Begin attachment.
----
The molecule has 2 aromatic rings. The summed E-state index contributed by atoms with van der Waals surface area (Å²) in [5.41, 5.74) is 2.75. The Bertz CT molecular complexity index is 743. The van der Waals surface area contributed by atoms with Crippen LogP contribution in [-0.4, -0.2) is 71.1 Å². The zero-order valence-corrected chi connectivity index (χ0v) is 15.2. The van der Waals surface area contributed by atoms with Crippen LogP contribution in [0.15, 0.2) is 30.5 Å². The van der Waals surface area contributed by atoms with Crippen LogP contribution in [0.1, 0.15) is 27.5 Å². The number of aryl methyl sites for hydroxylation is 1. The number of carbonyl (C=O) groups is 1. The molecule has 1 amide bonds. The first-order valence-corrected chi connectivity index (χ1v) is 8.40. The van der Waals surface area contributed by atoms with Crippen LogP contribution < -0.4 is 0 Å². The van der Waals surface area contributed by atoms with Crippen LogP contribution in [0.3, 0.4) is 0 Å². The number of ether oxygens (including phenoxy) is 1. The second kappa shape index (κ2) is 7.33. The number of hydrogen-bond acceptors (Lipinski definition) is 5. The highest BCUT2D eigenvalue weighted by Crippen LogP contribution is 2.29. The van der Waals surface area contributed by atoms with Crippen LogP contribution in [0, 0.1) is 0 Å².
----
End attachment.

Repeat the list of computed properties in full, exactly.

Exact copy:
The molecule has 2 aromatic rings. The summed E-state index contributed by atoms with van der Waals surface area (Å²) in [5.41, 5.74) is 2.75. The Bertz CT molecular complexity index is 743. The van der Waals surface area contributed by atoms with Crippen LogP contribution in [-0.4, -0.2) is 71.1 Å². The zero-order valence-corrected chi connectivity index (χ0v) is 15.2. The van der Waals surface area contributed by atoms with Crippen LogP contribution in [0.15, 0.2) is 30.5 Å². The van der Waals surface area contributed by atoms with Crippen LogP contribution in [0.1, 0.15) is 27.5 Å². The number of aryl methyl sites for hydroxylation is 1. The number of carbonyl (C=O) groups is 1. The molecule has 1 amide bonds. The first-order valence-corrected chi connectivity index (χ1v) is 8.40. The van der Waals surface area contributed by atoms with Crippen LogP contribution < -0.4 is 0 Å². The van der Waals surface area contributed by atoms with Crippen LogP contribution in [0.3, 0.4) is 0 Å². The number of ether oxygens (including phenoxy) is 1. The second kappa shape index (κ2) is 7.33. The number of hydrogen-bond acceptors (Lipinski definition) is 5. The highest BCUT2D eigenvalue weighted by Crippen LogP contribution is 2.29. The van der Waals surface area contributed by atoms with Crippen LogP contribution in [0, 0.1) is 0 Å².